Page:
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The Forum's development


The Wildlife Gardening Forum was founded by English Nature (now Natural England) in March 2005 to encourage people to "garden with wildlife in mind". Natural England recognised that wildlife-sensitive gardening supports biodiversity in the wider countryside and can increase public interest and awareness of conservation.  The Forum began with a small conference of invited conservation charities and agencies at the Royal Horticultural Society's Council Chamber.
The Wildlife Gardening Forum was founded by English Nature (now Natural England) in March 2005 to encourage people to "garden with wildlife in mind". Natural England recognised that wildlife-sensitive gardening supports biodiversity in the wider countryside and can increase public interest and awareness of conservation.  The Forum began with a small conference of invited conservation charities and agencies at the Royal Horticultural Society's Council Chamber.
In its first years the Forum was developed and given momentum by Steve Berry of Natural England.  Steve set up a steering group of about ten people from several conservation bodies, and instituted a regular newsletter covering research results, wildlife gardening news and member events.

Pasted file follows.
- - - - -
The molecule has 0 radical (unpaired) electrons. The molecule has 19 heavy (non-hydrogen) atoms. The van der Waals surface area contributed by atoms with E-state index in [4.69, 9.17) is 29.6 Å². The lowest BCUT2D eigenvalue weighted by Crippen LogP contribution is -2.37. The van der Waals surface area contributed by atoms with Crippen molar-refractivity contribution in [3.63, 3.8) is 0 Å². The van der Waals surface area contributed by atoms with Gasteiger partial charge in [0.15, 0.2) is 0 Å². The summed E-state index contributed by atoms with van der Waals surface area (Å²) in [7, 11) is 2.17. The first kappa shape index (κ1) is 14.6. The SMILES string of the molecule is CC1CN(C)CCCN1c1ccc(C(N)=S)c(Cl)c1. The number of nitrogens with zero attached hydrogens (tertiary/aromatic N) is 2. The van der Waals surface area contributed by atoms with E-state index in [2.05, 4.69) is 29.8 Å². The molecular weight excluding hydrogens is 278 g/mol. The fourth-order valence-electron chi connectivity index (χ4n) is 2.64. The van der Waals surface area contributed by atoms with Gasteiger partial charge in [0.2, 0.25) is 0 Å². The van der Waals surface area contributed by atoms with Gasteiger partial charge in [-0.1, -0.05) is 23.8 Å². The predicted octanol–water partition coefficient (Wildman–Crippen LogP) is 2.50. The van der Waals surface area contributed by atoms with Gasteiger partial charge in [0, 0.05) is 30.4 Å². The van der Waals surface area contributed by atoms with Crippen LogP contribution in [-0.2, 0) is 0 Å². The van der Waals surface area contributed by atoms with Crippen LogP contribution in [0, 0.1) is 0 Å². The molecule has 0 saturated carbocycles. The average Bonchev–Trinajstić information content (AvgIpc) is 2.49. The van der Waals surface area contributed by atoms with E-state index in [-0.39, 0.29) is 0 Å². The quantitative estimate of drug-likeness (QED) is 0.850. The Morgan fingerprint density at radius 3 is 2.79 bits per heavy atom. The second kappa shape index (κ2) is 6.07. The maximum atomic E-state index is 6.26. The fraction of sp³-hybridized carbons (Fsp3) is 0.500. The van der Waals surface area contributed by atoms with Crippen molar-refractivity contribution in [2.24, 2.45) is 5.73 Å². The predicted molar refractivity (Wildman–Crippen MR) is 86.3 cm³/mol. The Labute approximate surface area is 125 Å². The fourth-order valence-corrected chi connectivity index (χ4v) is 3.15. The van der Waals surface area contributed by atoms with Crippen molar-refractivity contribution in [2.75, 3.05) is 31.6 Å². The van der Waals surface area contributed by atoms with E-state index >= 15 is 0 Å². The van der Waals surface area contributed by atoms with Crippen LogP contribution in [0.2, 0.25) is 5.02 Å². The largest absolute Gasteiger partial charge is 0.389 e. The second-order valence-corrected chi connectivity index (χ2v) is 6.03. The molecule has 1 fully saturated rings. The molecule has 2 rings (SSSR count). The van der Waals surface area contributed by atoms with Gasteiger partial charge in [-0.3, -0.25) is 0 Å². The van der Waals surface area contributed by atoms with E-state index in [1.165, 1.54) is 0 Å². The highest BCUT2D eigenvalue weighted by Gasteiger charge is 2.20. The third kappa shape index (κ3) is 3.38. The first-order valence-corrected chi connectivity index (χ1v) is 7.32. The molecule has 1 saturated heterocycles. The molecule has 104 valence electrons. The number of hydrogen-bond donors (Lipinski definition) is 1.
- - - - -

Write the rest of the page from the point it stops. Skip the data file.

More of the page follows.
The membership grew rapidly, principally through people attending conferences, and Steve organised conference workshops that helped define a philosophy and set of objectives for the Forum.
From its first years the Forum was developed and given momentum by Steve Berry of Natural England.  Steve set up a Steering group of about ten people from several conservation bodies, and instituted a regular newsletter covering research results, wildlife gardening news and member events. 

The membership grew rapidly, principally through people attending conferences, and Steve organised conference workshops that helped define a philosophy and set of objectives for the Forum.